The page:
When I took it out, it was fairly cohesive on its own, with a bit of dry bits at the bottom. I did find that it was sticky, but too thick to use a tablespoon to drop it on the cookie sheet. I cut it into six roughly equal pieces with a butter knife, gently shaped the dough, and put it on parchment paper and baked at 450 degrees for about 8 minutes. It did start to brown and I was worried that it might not cook inside while browning outside, but it turned out okay. I do think my oven may run a bit hot and I might want to reduce the temperature by 25 degrees down to 425 next time. I also didn't add as much sugar to the strawberries when I macerated them (only two tablespoons).

I really had low expectations of this, but it was fantastic. The interior was tender, the exterior was crispy with a good amount of give. It was lightly sweet - much sweeter than I expected given that each cake had only two teaspoons of sugar in it and provided a great base for the lightly sweetened berries.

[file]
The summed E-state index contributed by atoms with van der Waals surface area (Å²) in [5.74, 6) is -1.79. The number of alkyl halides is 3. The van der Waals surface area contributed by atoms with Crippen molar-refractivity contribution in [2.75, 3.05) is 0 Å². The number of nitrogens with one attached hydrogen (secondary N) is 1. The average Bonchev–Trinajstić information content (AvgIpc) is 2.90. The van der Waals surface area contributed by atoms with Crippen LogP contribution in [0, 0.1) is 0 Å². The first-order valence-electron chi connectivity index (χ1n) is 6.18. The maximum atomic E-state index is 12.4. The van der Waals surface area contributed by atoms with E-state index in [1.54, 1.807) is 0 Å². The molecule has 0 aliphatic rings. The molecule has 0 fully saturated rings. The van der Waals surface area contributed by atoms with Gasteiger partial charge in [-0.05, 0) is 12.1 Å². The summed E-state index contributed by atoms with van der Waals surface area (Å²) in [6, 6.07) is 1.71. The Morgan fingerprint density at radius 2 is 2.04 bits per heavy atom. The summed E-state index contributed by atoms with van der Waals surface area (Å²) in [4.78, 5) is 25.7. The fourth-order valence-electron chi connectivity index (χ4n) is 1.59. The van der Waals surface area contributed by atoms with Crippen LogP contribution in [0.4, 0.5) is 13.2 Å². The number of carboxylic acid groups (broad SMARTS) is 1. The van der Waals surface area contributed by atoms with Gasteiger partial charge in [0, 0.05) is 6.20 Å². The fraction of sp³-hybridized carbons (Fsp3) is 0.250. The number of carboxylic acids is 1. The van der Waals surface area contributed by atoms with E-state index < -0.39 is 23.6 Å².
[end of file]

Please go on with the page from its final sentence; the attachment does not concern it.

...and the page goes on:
These are definitely reminiscent of scones. In fact, out of the oven, they look like scones, but they do have a textural difference and a firmer structure in general. They're less delicate than American scones and less layered than English ones. I do believe that they could be eaten for breakfast with other types of fruit or even just like a scone with jam and butter. The odd thing is that they are probably less unhealthy than the average scone given how relatively low they are in fat and sugar (only about 160 calories per cake). I think blueberries would be great on these, add would really ripe peaches. I will definitely be making these again.